The Towards a Level Playing Field: Sport and Gender in Australian Media report assessed the quantity of media coverage and the representation of women and sport in that coverage. The report provided empirical data about the media coverage of female athletes that can be used to benchmark future research in this area. Coverage of women in sport made up nine per cent of all sports coverage in Australian television news and current affairs media, while seven per cent of non-news sport content on television was devoted to female sport. Male sport, on the other hand, occupied 81 per cent of television news and current affairs reporting and 86 per cent of non-news sport coverage on television. In each case the balance of coverage was ‘mixed gender’ or ‘other’ sport. The ‘other’ sport was almost all horse racing. The Australian Government will continue to work with the sport sector and the media to develop further strategies to improve the level of media coverage of women’s sport and support women and girls in sport.
To this end the Australian Government allocated $1.45 million in 2011 towards a one off scheme for Women in Sport Media Grants. Under this program, funding was allocated to NSOs to support media exposure of women’s sport in Australia. The funding assisted in production costs, marketing and promotion of the broadcast of national or international level Australian women’s leagues and competitions.
As a result of the positive outcomes from the initial funding, a further $2.7 million is being provided to targeted sports over the next two years (2011–12 and 2012–13) for the development of strategies to build capability in both new and traditional media that will be aimed at generating sustainable increases in media exposure. Sports receiving funding over the period include: Surfing Australia, Cricket Australia, Netball Australia, Football Federation Australia, Swimming Australia, Hockey Australia, Cycling Australia, Australian Rugby Union (Rugby 7s), Rowing Australia and Snow Sports Australia.16
The key element of these grants is that they support the growing professionalism of all aspects of women’s sport and provide resources to support live broadcasts directly to sports. The Australian Government will continue to support women’s sport broadcasting in the future and work with the sports to further enhance the commercial viability of their live sport broadcasts.
Women’s sport is yet to receive the same commercial value or attention as its male sports counterparts. It lags well behind men’s sport in relation to its live to air broadcast coverage. While this has improved since the release of the report it is not yet at a satisfactory level. The Australian Government will continue to promote women’s sport and consult with relevant stakeholders to ensure the commercial capabilities of women’s sport continues to grow.17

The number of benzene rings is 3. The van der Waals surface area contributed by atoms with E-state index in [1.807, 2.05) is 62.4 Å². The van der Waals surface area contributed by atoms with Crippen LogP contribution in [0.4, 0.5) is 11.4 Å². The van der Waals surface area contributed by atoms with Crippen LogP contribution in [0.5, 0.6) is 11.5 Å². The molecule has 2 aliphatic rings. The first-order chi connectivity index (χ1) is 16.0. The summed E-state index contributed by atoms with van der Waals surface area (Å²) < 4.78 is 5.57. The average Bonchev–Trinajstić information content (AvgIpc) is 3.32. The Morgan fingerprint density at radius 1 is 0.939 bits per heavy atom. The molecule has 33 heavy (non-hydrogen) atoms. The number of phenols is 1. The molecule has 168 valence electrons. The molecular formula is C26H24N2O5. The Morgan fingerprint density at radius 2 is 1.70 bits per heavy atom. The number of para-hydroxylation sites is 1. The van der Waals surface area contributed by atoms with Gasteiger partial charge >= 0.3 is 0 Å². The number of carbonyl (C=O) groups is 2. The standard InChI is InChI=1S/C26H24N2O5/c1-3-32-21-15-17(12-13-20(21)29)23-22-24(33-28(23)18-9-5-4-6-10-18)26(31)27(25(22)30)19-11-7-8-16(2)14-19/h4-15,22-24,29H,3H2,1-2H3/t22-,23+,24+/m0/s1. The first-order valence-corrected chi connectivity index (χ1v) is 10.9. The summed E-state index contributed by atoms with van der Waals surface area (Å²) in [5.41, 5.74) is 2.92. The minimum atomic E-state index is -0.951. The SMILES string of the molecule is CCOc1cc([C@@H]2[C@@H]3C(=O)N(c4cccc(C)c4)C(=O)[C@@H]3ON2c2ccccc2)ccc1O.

For too long the governance and administration of sport has been seen as a low priority. The Australian Government recognises that women are still underrepresented in sport leadership positions. To support organisations to improve their governance and administration the Australian Government this year released a revised set of sport governance principles for Australia’s NSOs to improve their governance arrangements.
The Sports Leadership Grants for Women program helps women develop the skills required to be effective leaders and role models for their sports. The Sport Leadership Grants and Scholarships for Women commenced in 2002–03 as a partnership between the ASC and the Office for Women. A total of $3.7 million has been provided in grants over the ten years the program has been operating.18
In March 2011, the Australian Government established the Women in Sport Leadership Register to assist the placement of women on boards and in executive positions where they can apply their training and experience to benefit Australia’s sport sector. The register is aimed at increasing the number of women on Australia’s sporting boards and to help promote inclusive cultures that support women in sport.19
Recently the Minister for Finance, Senator the Hon Penny Wong, announced that the Australian Government will establish a Women on Boards Network. Minister Wong highlighted that women on boards is not simply an issue of representation, but an issue of ability. Additionally, the Australian Government will fund a further round of board diversity scholarships in partnership with the Australian Institute of Company Directors to help provide a pipeline of qualified women.
The representation of women on the boards of government funded NSOs in 2011 was recorded as 23.5 per cent. The Australian Government will record the gender composition of government funded NSOs boards annually. In the public sector, the Australian Government is leading by example and has committed to achieving a minimum 40 per cent representation of women on Australian Government boards by 2015. As at 30 June 2011, the percentage of women on Australian Government boards was 35.3 per cent—an all-time high for the Australian Government.
Reaffirming the Australian Government’s position around the importance of governance principles and specifically to maintaining an appropriate gender balance on boards is critical to the ongoing success of the Australian Government’s policies in this area. The Australian Government will drive further change in this area.
Women in Sport Awards
To celebrate Australia’s achievement in women’s sport, the Australian Government has committed to sponsoring the Women’s Health I Support Women In Sport Awards, which will recognise our elite sports women, as well as the achievements of our hometown heroes, women in leadership positions and service to sport. In addition these awards will also include the reinstated Prime Minister’s Sportswoman of the Year award.
Women in Sport Unit
To ensure that all of these initiatives continue to develop and support Australian women in sport, the Australian Government will re-establish the Women in Sport Unit within the ASC to provide support and industry advice to sporting organisations.